(1) from 1997 to July 2009, Defendant worked as a Labor Contractor for WR Johnson and Sons, LLC; (2) after paying his employees, Defendant would average an annual salary of between $40,000 to $50,000; (3) Defendant's duties included taking care of the day-to-day operations of the Johnson's agricultural land; (4) the Johnson family owns approximately 3,000 acres of agricultural land in Luna County, some of it in close proximity to the international border between the United States and Mexico; (5) Defendant was entrusted in hiring seasonal employees to farm the land; (6) Defendant was entrusted with verifying that the employees were legally authorized to work in the United States; (7) Defendant was paid by the Johnson family for the work completed by the seasonal workers, and Defendant would then take a portion of the earnings to pay the employees; (8) Defendant typically oversaw between 20 and 400 seasonal employees. Additionally, at trial, material witnesses Mr. Oliveros-Martinez and Ms. Suarez-Moreno (the undocumented aliens) testified as to how they were instructed to cross the border and disguise themselves by blending in with the onion pickers in the field, how they made contact with Defendant in the field, and how they were then transported from the field to a trailer controlled by Defendant, who stopped by that evening to give them food and water.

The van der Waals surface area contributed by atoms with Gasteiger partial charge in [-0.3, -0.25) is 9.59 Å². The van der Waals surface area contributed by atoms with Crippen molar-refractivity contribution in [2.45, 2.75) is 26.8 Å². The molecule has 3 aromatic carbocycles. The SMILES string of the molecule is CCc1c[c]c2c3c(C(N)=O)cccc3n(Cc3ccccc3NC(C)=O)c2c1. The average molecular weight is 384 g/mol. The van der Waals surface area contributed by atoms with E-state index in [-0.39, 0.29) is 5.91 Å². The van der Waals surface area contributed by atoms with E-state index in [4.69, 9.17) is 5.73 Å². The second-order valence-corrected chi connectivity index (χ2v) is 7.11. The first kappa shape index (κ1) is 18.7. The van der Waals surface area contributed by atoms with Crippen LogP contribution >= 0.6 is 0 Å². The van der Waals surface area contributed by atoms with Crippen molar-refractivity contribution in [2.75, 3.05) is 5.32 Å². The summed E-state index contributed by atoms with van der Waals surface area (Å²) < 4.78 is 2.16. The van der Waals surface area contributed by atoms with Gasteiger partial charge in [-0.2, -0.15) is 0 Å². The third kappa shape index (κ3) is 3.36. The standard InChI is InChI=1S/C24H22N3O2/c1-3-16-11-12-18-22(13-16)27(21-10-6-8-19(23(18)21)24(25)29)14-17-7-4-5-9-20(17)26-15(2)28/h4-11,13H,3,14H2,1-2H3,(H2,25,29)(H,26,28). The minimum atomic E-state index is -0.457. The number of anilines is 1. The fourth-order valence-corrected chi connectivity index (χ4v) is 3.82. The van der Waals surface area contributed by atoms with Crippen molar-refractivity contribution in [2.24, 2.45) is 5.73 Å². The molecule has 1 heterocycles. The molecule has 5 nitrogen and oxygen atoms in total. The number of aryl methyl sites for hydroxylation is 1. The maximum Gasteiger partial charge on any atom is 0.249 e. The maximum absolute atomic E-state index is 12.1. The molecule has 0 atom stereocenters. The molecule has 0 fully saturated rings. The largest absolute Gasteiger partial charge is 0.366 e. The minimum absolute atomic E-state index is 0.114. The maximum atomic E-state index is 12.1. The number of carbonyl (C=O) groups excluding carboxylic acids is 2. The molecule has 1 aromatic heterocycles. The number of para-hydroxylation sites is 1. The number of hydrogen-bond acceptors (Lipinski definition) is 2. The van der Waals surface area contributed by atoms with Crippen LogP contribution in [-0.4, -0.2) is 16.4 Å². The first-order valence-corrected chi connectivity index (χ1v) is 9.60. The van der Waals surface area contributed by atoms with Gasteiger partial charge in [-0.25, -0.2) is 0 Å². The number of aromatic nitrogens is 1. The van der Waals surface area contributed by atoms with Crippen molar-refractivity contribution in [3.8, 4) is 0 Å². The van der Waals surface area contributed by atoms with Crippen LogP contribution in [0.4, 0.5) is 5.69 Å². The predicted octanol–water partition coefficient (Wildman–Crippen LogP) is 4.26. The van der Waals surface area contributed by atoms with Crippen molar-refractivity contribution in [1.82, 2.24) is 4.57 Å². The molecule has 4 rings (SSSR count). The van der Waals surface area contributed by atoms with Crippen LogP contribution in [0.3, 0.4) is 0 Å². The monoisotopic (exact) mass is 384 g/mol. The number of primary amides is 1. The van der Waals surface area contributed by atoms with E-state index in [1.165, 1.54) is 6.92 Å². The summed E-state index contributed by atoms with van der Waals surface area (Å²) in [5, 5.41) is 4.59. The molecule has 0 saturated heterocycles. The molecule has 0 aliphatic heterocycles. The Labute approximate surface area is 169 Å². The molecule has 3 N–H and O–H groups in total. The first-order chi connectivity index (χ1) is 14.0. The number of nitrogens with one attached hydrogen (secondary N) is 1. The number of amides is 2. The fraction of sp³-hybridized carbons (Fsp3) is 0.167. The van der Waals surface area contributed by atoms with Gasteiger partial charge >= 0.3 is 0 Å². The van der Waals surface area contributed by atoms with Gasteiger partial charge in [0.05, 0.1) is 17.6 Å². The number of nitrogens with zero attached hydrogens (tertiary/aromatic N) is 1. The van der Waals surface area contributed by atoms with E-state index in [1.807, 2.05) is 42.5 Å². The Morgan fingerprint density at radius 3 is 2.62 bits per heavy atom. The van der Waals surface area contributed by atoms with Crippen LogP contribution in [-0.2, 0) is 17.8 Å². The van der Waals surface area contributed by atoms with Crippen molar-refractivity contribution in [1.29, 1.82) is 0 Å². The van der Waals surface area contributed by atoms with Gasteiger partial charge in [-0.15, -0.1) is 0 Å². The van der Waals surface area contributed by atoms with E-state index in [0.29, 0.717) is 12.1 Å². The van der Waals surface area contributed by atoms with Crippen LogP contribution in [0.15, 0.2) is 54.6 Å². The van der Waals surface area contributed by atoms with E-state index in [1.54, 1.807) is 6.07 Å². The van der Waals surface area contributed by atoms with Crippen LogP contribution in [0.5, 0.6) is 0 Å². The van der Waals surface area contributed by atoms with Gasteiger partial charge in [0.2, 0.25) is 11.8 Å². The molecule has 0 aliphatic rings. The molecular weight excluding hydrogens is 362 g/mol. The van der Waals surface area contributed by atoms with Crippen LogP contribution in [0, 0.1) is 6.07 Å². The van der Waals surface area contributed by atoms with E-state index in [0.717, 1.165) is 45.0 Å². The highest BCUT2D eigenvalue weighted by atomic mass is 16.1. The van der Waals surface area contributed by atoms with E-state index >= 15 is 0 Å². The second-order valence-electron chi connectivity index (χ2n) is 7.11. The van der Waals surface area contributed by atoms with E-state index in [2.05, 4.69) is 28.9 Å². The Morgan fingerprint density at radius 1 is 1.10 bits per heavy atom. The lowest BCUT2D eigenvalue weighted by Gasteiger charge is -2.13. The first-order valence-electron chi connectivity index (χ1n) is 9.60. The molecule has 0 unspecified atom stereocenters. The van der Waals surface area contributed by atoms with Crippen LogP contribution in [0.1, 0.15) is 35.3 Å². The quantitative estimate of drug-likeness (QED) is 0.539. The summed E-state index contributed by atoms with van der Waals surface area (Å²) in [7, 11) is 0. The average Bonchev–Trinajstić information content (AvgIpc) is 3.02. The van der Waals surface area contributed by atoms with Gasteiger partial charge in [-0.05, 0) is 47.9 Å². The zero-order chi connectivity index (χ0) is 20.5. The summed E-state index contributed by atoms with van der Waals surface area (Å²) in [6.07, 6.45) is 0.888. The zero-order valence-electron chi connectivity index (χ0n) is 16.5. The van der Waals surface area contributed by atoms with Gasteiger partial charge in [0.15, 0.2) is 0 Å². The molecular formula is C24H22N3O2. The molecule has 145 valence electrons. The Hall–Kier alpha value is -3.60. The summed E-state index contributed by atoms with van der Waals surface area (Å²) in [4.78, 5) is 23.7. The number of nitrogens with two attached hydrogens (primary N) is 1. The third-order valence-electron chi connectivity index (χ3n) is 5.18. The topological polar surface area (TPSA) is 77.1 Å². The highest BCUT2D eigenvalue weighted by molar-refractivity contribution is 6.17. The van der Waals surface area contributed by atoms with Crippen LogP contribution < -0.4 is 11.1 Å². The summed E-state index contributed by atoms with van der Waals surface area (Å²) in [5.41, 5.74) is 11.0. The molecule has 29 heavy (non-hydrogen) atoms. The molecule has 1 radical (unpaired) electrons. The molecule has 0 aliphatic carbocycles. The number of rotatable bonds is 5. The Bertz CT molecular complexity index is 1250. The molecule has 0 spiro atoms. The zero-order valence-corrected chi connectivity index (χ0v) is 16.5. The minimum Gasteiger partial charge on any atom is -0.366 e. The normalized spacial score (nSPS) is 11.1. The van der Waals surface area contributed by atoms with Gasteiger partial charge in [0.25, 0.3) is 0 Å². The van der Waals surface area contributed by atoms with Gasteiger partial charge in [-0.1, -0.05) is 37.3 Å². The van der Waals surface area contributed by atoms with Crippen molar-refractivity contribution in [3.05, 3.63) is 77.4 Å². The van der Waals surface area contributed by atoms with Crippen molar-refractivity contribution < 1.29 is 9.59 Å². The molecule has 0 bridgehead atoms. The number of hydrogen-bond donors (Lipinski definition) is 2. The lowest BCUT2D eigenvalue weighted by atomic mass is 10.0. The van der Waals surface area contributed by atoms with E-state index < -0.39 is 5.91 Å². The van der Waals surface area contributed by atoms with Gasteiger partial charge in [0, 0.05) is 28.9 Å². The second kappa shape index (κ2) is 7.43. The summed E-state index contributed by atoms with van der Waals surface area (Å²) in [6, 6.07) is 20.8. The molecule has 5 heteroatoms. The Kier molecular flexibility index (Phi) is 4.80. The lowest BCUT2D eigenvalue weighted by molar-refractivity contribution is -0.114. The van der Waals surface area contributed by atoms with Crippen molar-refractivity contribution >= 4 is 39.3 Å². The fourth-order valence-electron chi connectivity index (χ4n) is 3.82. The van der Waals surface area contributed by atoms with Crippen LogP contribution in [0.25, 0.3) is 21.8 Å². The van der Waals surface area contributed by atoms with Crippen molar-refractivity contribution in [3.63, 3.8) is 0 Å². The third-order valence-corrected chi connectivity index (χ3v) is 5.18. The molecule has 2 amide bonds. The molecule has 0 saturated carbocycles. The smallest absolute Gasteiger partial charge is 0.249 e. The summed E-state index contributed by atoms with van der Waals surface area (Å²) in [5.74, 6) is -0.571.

Based on this information, it appears that Defendant had considerable "individual authority" over his workers and his work environment. Spear, 491 F.3d at 1156. In other words, Defendant's duties were less ministerial than managerial, and he was permitted "to engage in case-by-case decision-making, to set policies, and to grant exceptions to governing policies or protocols." Id. at 1155. As a farm labor contractor, Defendant essentially served as an independent contractor who was entrusted by WR Johnson & Sons, LLC with overseeing the agricultural operations of the land and who had full authority over the employees he hired. Thus, provided the crops got harvested, it appears that WR Johnson & Sons, LLC had very little input about how the work was done or what protocols Defendant should follow. Based on these criteria, it appears that Defendant possessed a position of private trust with the company.